If this all seems a little antique, that's because in some senses it is. As you watch the kitchen staff interact, it brings to mind a parade ground: they are like a company of soldiers. Which is just as Williams wants it, as his kitchen follows the Brigade de Cuisine structure pioneered by Escoffier in the late 19th century. At the apex is Williams himself, then comes the premier sous chef and pastry chef Daisy, and below them, seven more sous chefs, each with a full "brigade" of chefs below them toiling on sandwiches, butchery, larder, vegetables, sauces, fish and breakfast. The advantage of this system is that everyone knows what they're doing; what the metric of success for their work is. And on the evidence before me, it works very well indeed – there are, I count, only nine currants on the floor.
As they begin to put handfuls of mixture into the plastic bowls, which will be the puddings' homes for the next 122 days, I ask about the recipe. Is it a museum piece? A closely guarded Ritz secret? Not quite, Williams says. The recipe they are following today is only three years old and is simply a souped-up version of the one your granny probably used. The main difference is the ingredients. "We use the best produce we can. Particularly important is the quality of the candied fruit and the carrot. The fruit gives texture and that is what a good Christmas pudding is all about. The carrot, too, is essential – it ensures everything stays nice and moist."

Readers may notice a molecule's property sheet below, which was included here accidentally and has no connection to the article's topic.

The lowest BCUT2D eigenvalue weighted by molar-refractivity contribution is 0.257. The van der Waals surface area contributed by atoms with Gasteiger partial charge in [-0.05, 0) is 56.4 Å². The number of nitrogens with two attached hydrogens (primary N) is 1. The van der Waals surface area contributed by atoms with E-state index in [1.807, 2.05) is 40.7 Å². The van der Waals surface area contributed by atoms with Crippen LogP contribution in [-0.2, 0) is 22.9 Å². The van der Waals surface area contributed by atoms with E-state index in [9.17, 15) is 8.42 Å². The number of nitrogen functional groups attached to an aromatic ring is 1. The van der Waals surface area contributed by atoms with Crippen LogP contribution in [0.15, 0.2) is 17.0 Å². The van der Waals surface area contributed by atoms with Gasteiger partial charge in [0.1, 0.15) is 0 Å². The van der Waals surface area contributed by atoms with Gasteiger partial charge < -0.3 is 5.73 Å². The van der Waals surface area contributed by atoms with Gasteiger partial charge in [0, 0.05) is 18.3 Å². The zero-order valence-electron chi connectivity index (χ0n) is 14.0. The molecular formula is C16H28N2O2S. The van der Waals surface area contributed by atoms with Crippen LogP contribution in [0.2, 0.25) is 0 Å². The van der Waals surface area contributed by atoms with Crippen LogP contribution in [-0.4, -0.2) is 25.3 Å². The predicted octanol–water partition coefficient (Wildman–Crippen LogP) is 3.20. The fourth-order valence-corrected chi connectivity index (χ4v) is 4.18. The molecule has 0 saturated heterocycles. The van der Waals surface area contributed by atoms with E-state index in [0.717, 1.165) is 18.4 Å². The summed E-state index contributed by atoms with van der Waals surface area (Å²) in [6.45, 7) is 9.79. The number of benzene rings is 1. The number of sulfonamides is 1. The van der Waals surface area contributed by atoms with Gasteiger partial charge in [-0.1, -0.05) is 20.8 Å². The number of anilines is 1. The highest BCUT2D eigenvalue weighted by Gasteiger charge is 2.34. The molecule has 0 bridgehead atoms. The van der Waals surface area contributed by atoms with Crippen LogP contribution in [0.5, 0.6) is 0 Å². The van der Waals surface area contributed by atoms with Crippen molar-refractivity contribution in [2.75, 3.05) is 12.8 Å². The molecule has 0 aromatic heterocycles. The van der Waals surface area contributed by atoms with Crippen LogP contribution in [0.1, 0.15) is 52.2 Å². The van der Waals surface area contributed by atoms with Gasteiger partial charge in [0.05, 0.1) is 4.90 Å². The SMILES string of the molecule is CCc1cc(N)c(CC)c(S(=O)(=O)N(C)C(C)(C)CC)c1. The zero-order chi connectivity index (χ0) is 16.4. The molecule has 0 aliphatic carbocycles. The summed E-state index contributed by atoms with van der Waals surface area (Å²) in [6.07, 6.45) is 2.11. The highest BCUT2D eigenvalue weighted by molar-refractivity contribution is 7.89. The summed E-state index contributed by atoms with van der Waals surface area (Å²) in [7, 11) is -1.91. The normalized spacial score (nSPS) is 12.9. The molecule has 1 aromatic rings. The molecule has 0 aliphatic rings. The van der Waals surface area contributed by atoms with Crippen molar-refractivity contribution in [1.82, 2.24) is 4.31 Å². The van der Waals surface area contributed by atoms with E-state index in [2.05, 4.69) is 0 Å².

Certainly when I try a cooked version, hot, steamed and flambéed in cognac, it's a model of moistness. Rich as Croesus, too. And reassuringly alcoholic. One can see why, for those who can afford it, these puddings are a Christmas Day must. "We get the same people coming in to buy them each year. One guest had one sent out to LA last year. Not by courier, either. It went on a plane," he says. If I was rich and lived the other side of the world, I might do the same, too.
If Christmas pudding is the taste of the season, then the Ritz kitchen must be the most Christmassy place in the country.
The good pud guide: other festive desserts
Don't fancy the full bells-and-whistle pudding after all that turkey? Try out these alternatives
* The Heston from Waitrose Strawberry and Lychee Frozen Gateau (£12.99) is as light as a fashion model. It is made from layers of lychee mousse, lemon and strawberry confit, rose water mousse, nut and white chocolate feuilletine, almond sponge, alpine strawberries, Charlotte sponge and lychee liqueur. It's full of contrasting textures and looks brilliant as a table centrepiece.
* As part of its new Italian range, Marks & Spencer is now selling a classic Torta Tre Monti (£6.99) which is made in San Marino by La Serenissima Company. The simple dessert is composed of five layers of wafer, between which is spread a thick layer of chocolate and hazelnut cream, and then topped with dark chocolate.
* The Christmas Tree yule log on sale to guests at one of Paris's finest hotels (€16 per slice), Le Meurice, is probably the best non-pudding Christmas dessert there is. It is made by the hotel's pastry chef, Cedric Grolet, and consists of a citrus shortbread base, topped with lemon cream, marmalade and cedar mousse, and then covered with white chocolate. A divine dessert – and one that won't put you to sleep after two mouthfuls.